Maryland's population grew by about 477,000 between 2000 and 2010. That's a 9 percent gain to 5,773,552. More than half of the state's population growth resulted from increases in the Hispanic population.
The suburbs of Washington, D.C., saw big increases. Residents of Montgomery County, the state's largest county, grew by 11.3 percent to 971,777. The number of Prince George's County residents rose 7.7 percent to 863,420. Baltimore County's population went up 6.7 percent to 805,029.
For the first time, Montgomery County has become a majority-minority county, with 50.7 percent of residents identifying themselves as black, Hispanic or Latino, Asian or Pacific Islander or an ethnicity other than non-Hispanic White.
"What we're facing right this minute is how do we continue this growth, and yet live with it," Rockville Mayor Phyllis Marcuccio tells WTOP.
Marcuccio cites "traffic, traffic, traffic" as the biggest side effect of the growing population.
"Whenever you ask the community what are their problems, beyond the economy, they're going to tell you traffic."
Charles and St. Mary's counties in southern Maryland, which has become a suburb of the nation's capital, saw the largest percentage increase in population. Charles County had a 21.6 percent increase over the decade, and St. Mary's County went up 22 percent.
Howard County's population grew 15.8 percent to 287,085, and the number of Frederick County residents rose 19.5 percent to 233,385.
Baltimore continued to lose residents, but the city's 4.6 percent population loss was the smallest since the 1950s.
"We've got the faucet turned, but it's still leaking," Delegate Curt Anderson, D-Baltimore, said. He noted that concerns about taxes and crime were factors in the population loss. "Folks don't like the taxes, so if they get a chance, they buy a home where they pay less taxes."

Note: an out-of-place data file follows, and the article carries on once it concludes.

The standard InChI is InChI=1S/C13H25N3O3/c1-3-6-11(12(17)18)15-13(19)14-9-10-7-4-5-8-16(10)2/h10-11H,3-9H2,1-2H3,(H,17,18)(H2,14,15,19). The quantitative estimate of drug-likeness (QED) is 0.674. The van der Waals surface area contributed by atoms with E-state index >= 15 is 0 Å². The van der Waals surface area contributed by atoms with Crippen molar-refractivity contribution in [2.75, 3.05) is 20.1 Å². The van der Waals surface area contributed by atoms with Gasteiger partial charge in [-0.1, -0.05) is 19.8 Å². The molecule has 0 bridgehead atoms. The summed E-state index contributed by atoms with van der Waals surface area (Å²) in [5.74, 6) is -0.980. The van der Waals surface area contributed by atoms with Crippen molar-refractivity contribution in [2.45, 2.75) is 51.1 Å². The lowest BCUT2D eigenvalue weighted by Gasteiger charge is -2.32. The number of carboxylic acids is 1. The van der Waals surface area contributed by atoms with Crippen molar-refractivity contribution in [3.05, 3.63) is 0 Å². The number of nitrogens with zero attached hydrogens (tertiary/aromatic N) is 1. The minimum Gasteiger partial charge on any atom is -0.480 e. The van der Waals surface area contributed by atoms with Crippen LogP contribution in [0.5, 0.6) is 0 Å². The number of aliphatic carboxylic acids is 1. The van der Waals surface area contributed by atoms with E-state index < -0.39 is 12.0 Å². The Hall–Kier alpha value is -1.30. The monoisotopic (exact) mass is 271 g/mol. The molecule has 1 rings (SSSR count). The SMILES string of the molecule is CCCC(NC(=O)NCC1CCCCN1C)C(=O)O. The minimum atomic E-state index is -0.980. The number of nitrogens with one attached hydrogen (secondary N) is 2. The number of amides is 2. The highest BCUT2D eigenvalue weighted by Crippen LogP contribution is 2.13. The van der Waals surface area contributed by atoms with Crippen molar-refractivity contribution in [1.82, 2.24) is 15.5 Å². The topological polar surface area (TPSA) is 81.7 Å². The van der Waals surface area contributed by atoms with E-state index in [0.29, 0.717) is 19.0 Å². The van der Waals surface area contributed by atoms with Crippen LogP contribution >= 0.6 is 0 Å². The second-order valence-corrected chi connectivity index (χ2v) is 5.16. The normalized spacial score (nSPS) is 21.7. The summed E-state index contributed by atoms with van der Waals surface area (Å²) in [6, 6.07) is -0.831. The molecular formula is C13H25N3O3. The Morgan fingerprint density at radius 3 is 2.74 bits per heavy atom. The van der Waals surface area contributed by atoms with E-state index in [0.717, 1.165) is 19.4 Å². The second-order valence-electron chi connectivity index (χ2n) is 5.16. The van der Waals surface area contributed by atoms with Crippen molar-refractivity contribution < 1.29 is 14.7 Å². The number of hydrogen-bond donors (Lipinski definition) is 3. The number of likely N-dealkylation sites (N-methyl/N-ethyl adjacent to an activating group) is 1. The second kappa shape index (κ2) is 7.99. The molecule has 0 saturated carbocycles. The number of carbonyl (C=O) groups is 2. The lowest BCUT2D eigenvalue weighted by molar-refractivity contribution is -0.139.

All of the state's population gain resulted from increases in minorities. Maryland's Hispanic population comprised the biggest increase. The number of Hispanic residents more than doubled to become 8.2 percent of the state's population, with large numbers of Hispanics living in the suburbs of the nation's capital.
"I think the increase was expected," said Andrew Ratner, a spokesman for the Maryland Department of Planning.
Non-Hispanic whites still make up about 54.7 percent of the population. However, the number of non-Hispanic whites dropped by 128,589, or 3.9 percent, over the last decade. Non-Hispanic African-American residents comprised 29 percent of Maryland's population.
Maryland did not gain or lose any congressional seats as a result of the data.
A new Maryland law that counts prison inmates as residents of their last address before entering prison will delay when lawmakers have access to the census numbers they need to redraw legislative and congressional districts. Those numbers are expected to be available by mid-March.
Lawmakers in the Democratic-controlled General Assembly are expected to gather this summer or early fall for a special session on congressional redistricting. Six of the state's eight members of Congress are Democrats. Redistricting for state legislative seats will be done during the regular 2012 legislative session.
WTOP's Michelle Basch contributed to this report. Follow her on Twitter.
(Copyright 2011 by WTOP and the Associated Press. All Rights Reserved.)